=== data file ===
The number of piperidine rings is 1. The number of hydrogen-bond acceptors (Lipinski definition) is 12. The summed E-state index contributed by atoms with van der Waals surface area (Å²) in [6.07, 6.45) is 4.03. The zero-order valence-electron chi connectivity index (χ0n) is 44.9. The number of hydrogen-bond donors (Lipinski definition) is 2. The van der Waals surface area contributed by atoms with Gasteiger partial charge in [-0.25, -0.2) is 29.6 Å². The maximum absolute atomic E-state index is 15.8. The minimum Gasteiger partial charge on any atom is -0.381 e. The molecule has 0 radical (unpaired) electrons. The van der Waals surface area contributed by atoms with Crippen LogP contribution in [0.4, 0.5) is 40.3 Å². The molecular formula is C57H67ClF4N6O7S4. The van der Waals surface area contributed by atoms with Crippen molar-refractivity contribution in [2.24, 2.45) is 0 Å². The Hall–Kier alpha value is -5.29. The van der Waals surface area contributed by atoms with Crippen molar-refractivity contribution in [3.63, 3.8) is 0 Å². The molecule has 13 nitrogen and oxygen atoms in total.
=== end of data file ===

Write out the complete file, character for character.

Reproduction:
The number of piperidine rings is 1. The number of hydrogen-bond acceptors (Lipinski definition) is 12. The summed E-state index contributed by atoms with van der Waals surface area (Å²) in [6.07, 6.45) is 4.03. The zero-order valence-electron chi connectivity index (χ0n) is 44.9. The number of hydrogen-bond donors (Lipinski definition) is 2. The van der Waals surface area contributed by atoms with Gasteiger partial charge in [-0.25, -0.2) is 29.6 Å². The maximum absolute atomic E-state index is 15.8. The minimum Gasteiger partial charge on any atom is -0.381 e. The molecule has 0 radical (unpaired) electrons. The van der Waals surface area contributed by atoms with Crippen LogP contribution in [0.4, 0.5) is 40.3 Å². The molecular formula is C57H67ClF4N6O7S4. The van der Waals surface area contributed by atoms with Crippen molar-refractivity contribution in [2.24, 2.45) is 0 Å². The Hall–Kier alpha value is -5.29. The van der Waals surface area contributed by atoms with Crippen molar-refractivity contribution in [3.63, 3.8) is 0 Å². The molecule has 13 nitrogen and oxygen atoms in total.